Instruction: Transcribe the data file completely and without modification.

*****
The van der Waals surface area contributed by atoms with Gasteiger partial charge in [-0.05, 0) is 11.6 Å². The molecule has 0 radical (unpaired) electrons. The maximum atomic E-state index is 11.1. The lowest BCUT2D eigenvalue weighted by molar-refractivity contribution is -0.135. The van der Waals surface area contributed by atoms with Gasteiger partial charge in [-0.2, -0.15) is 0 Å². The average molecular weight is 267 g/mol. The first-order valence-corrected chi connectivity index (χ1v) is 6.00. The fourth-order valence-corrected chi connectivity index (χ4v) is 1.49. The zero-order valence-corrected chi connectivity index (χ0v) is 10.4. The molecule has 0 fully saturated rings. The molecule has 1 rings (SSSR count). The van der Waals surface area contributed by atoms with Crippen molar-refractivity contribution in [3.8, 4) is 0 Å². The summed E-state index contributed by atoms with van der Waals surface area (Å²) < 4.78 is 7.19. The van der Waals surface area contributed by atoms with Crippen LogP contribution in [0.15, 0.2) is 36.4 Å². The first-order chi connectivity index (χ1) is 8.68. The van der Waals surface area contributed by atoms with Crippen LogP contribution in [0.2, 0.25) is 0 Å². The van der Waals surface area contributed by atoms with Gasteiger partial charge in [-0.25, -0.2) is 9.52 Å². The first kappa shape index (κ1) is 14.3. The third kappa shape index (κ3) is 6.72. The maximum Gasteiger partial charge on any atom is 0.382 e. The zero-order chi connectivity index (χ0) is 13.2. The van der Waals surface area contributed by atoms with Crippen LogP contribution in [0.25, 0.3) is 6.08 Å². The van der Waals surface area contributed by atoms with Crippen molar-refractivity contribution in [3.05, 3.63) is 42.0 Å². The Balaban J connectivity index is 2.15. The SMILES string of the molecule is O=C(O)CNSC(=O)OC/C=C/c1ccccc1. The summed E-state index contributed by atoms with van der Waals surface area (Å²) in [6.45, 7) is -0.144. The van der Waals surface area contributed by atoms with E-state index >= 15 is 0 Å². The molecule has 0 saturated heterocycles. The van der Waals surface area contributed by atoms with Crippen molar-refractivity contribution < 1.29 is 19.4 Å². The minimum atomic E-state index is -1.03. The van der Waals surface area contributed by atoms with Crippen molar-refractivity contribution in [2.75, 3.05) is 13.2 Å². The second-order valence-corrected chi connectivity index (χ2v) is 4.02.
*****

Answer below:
The van der Waals surface area contributed by atoms with Gasteiger partial charge in [-0.05, 0) is 11.6 Å². The molecule has 0 radical (unpaired) electrons. The maximum atomic E-state index is 11.1. The lowest BCUT2D eigenvalue weighted by molar-refractivity contribution is -0.135. The van der Waals surface area contributed by atoms with Gasteiger partial charge in [-0.2, -0.15) is 0 Å². The average molecular weight is 267 g/mol. The first-order valence-corrected chi connectivity index (χ1v) is 6.00. The fourth-order valence-corrected chi connectivity index (χ4v) is 1.49. The zero-order valence-corrected chi connectivity index (χ0v) is 10.4. The molecule has 0 fully saturated rings. The molecule has 1 rings (SSSR count). The van der Waals surface area contributed by atoms with Crippen molar-refractivity contribution in [3.8, 4) is 0 Å². The summed E-state index contributed by atoms with van der Waals surface area (Å²) < 4.78 is 7.19. The van der Waals surface area contributed by atoms with Crippen LogP contribution in [0.15, 0.2) is 36.4 Å². The first-order chi connectivity index (χ1) is 8.68. The van der Waals surface area contributed by atoms with Crippen LogP contribution in [0.2, 0.25) is 0 Å². The van der Waals surface area contributed by atoms with Gasteiger partial charge in [-0.25, -0.2) is 9.52 Å². The first kappa shape index (κ1) is 14.3. The third kappa shape index (κ3) is 6.72. The maximum Gasteiger partial charge on any atom is 0.382 e. The zero-order chi connectivity index (χ0) is 13.2. The van der Waals surface area contributed by atoms with Crippen LogP contribution in [0.25, 0.3) is 6.08 Å². The van der Waals surface area contributed by atoms with Crippen molar-refractivity contribution in [3.05, 3.63) is 42.0 Å². The Balaban J connectivity index is 2.15. The SMILES string of the molecule is O=C(O)CNSC(=O)OC/C=C/c1ccccc1. The summed E-state index contributed by atoms with van der Waals surface area (Å²) in [6.45, 7) is -0.144. The van der Waals surface area contributed by atoms with E-state index >= 15 is 0 Å². The molecule has 0 saturated heterocycles. The van der Waals surface area contributed by atoms with Crippen molar-refractivity contribution < 1.29 is 19.4 Å². The minimum atomic E-state index is -1.03. The van der Waals surface area contributed by atoms with Crippen molar-refractivity contribution in [2.75, 3.05) is 13.2 Å². The second-order valence-corrected chi connectivity index (χ2v) is 4.02.